“Is it time for Christmas yet?”, the little one asked this morn.
I told him “No, it’s on December 25th, when baby Jesus was born”
“But there’s loads of Christmas trees put up, and there’s adverts on TV”
“Well I can’t help you with that my son, its nowt to do with me.
“When I was your age, we had to wait, until the time was right,
“We didn’t start celebrating Christmas, straight after bonfire night.
“There are only twelve days of Christmas, as far as I remember,
“That’s 12 not 20 or 36, and none of them’s in November.
“All this early talk of Christmas, is leaving me bereft,
“It’s not as if it’s around the corner, there’s over six weeks left”.
With that I sent him on his way and told him not to ask again.
But as the little lad walked away in tears, I felt a twang of pain.
Would he ever get over it, the teary little mite?
But I only felt sorry for a minute, because I knew that I was right.
It’s only Christmas when Noddy Holder says it is, not the adverts on TV.
And then, and ONLY then, the 12 days begin, surely it can’t just be me?
It’s been a very long week, up here in the north west
But we stayed strong, we are northern, and it’s what we do best
You took many innocent lives, mums and dads and children, sadly
But up north we are different, we don’t suffer fools gladly
We are northerners, and in mind we’re strong and we’re fit
And we don’t really have time for your idealist’s shit
In times like these we all pull together
Northern by birth, northern forever
We don’t look back in anger, we look forward with pride
So, come at us again and again, we have right on our side
Within hours of the horror, the whole of Manchester was rockin’
You can try, you won’t beat us, you couldn’t even stop us shopping
In their hundreds and thousands, Mancunian’s on the streets and the paths
You think we are beaten – Don’t make us laugh
In a city where every religion you can think of, live together with no fear of distain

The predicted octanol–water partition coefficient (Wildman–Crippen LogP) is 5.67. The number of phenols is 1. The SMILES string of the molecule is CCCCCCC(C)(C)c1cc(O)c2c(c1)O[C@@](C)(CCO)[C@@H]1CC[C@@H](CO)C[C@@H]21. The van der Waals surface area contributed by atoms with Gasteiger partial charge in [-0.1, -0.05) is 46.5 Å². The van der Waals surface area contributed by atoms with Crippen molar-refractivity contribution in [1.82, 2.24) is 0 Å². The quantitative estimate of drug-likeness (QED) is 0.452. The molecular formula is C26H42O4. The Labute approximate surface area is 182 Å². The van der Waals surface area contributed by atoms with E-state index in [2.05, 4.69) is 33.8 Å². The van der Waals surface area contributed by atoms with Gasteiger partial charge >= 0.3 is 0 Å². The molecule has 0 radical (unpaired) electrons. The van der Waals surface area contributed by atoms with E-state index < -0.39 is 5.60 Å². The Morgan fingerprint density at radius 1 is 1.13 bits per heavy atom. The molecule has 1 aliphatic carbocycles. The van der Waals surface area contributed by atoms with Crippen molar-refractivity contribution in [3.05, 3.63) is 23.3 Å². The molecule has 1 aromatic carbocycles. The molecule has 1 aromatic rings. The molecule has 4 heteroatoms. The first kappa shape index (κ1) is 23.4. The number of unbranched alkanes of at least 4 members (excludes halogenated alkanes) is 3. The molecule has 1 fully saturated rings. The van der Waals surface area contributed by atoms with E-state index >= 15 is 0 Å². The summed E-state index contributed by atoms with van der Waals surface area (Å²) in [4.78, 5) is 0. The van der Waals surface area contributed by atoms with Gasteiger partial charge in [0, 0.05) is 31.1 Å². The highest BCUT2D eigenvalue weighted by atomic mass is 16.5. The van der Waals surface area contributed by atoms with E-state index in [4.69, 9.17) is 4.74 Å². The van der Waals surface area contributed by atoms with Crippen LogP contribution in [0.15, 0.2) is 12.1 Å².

We all stood together, like we have time and again
You see the religion of hate, has no place in these parts
You may take some of our lives, but never our hearts
We stood proud and said, ‘business as usual’, yes that’s what we did
We paid respect to the dead and their families, “stay strong our kid”
It’s been the worse year for loss, that we can ever remember,
There’s another man down, before the end of December.
He was a friend a brother and somebody’s son,
A husband a father, a special someone.
Rich, poor or famous, or just ‘one of us’,
Whichever road they walked, it was ever thus.
Another man down, in our tears and our laughter,
Their memories will remain, for many years after.
Another man down, he may have left kids and a wife,
All the more reason, to rejoice in his life.
When we think of him, we should not be in pain,
We should remember the sunshine, and not just the rain.
Let’s raise a glass and a smile, and still talk of him lately,
Another man down, we will all miss him greatly.
Keep sharing his memory, whilst we all still have breath,
His life must not end just because of his death.
To all those that have passed on, in this terrible year,
We are all so thankful, for the time you were here.
Our lives have been stronger because you were around,
So, the toast from us all is ‘another man down’.
Written after a local man was murdered whilst out on his 'Christmas work night out', leaving behind a wife and young child.
There’s something about Mary, that’s what everyone says
Whether it be her great sense of humour, or her headmistress ways
She’s been around now, since 1929
And as you can see, she’s still doing fine
She often scolds people, as though she’s still ‘head of school’
She shoots from the hip, she’s nobody’s fool
Popping round to Mary’s, is always such fun
The kettle is always hot, and there’s always a bun
She says life’s for living, not for wasting away
That’s why she’s invited you all here on this day
You see being 90, for Mary, has never held fears
Who else would have three ‘practice funerals’, in the last 10 years?